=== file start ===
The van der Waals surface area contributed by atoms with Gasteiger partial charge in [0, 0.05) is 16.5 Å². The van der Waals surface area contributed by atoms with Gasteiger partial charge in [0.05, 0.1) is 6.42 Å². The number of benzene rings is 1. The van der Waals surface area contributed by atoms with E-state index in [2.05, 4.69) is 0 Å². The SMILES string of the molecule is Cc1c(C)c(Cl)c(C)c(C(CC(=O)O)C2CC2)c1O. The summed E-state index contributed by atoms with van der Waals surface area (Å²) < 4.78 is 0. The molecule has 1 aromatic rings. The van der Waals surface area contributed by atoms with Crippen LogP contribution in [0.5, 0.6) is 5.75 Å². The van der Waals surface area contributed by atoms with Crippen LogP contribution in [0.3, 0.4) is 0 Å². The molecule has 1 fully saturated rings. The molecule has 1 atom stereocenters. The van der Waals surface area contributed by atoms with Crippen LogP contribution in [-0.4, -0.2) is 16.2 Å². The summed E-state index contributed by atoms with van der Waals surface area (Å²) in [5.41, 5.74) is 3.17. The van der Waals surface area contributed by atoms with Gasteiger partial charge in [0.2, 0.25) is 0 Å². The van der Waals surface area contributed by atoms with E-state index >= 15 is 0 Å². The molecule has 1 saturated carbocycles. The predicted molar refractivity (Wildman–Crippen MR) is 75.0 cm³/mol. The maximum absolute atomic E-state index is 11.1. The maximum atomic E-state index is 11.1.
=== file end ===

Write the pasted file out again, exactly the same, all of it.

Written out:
The van der Waals surface area contributed by atoms with Gasteiger partial charge in [0, 0.05) is 16.5 Å². The van der Waals surface area contributed by atoms with Gasteiger partial charge in [0.05, 0.1) is 6.42 Å². The number of benzene rings is 1. The van der Waals surface area contributed by atoms with E-state index in [2.05, 4.69) is 0 Å². The SMILES string of the molecule is Cc1c(C)c(Cl)c(C)c(C(CC(=O)O)C2CC2)c1O. The summed E-state index contributed by atoms with van der Waals surface area (Å²) < 4.78 is 0. The molecule has 1 aromatic rings. The van der Waals surface area contributed by atoms with Crippen LogP contribution in [0.5, 0.6) is 5.75 Å². The van der Waals surface area contributed by atoms with Crippen LogP contribution in [0.3, 0.4) is 0 Å². The molecule has 1 fully saturated rings. The molecule has 1 atom stereocenters. The van der Waals surface area contributed by atoms with Crippen LogP contribution in [-0.4, -0.2) is 16.2 Å². The summed E-state index contributed by atoms with van der Waals surface area (Å²) in [5.41, 5.74) is 3.17. The van der Waals surface area contributed by atoms with Gasteiger partial charge in [0.2, 0.25) is 0 Å². The van der Waals surface area contributed by atoms with E-state index >= 15 is 0 Å². The molecule has 1 saturated carbocycles. The predicted molar refractivity (Wildman–Crippen MR) is 75.0 cm³/mol. The maximum absolute atomic E-state index is 11.1. The maximum atomic E-state index is 11.1.